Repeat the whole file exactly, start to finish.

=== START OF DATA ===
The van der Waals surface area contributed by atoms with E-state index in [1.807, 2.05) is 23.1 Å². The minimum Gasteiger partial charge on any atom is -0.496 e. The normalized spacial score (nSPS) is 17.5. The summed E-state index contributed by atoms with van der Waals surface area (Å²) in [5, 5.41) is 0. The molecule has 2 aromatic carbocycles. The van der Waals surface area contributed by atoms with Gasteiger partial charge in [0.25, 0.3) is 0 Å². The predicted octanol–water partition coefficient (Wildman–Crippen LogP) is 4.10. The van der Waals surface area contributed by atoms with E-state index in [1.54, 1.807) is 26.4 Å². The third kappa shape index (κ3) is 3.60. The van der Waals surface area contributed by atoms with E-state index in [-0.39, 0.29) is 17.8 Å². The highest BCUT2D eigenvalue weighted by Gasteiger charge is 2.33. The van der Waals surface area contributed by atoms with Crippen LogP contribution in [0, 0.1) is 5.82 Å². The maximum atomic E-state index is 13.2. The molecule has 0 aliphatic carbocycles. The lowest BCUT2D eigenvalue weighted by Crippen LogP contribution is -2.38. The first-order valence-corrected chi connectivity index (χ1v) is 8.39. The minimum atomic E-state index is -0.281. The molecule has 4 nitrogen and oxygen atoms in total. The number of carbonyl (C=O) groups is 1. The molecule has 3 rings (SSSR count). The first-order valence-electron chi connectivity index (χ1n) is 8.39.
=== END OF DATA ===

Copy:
The van der Waals surface area contributed by atoms with E-state index in [1.807, 2.05) is 23.1 Å². The minimum Gasteiger partial charge on any atom is -0.496 e. The normalized spacial score (nSPS) is 17.5. The summed E-state index contributed by atoms with van der Waals surface area (Å²) in [5, 5.41) is 0. The molecule has 2 aromatic carbocycles. The van der Waals surface area contributed by atoms with Gasteiger partial charge in [0.25, 0.3) is 0 Å². The predicted octanol–water partition coefficient (Wildman–Crippen LogP) is 4.10. The van der Waals surface area contributed by atoms with E-state index in [1.54, 1.807) is 26.4 Å². The third kappa shape index (κ3) is 3.60. The van der Waals surface area contributed by atoms with E-state index in [-0.39, 0.29) is 17.8 Å². The highest BCUT2D eigenvalue weighted by Gasteiger charge is 2.33. The van der Waals surface area contributed by atoms with Crippen LogP contribution in [0, 0.1) is 5.82 Å². The maximum atomic E-state index is 13.2. The molecule has 0 aliphatic carbocycles. The lowest BCUT2D eigenvalue weighted by Crippen LogP contribution is -2.38. The first-order valence-corrected chi connectivity index (χ1v) is 8.39. The minimum atomic E-state index is -0.281. The molecule has 4 nitrogen and oxygen atoms in total. The number of carbonyl (C=O) groups is 1. The molecule has 3 rings (SSSR count). The first-order valence-electron chi connectivity index (χ1n) is 8.39.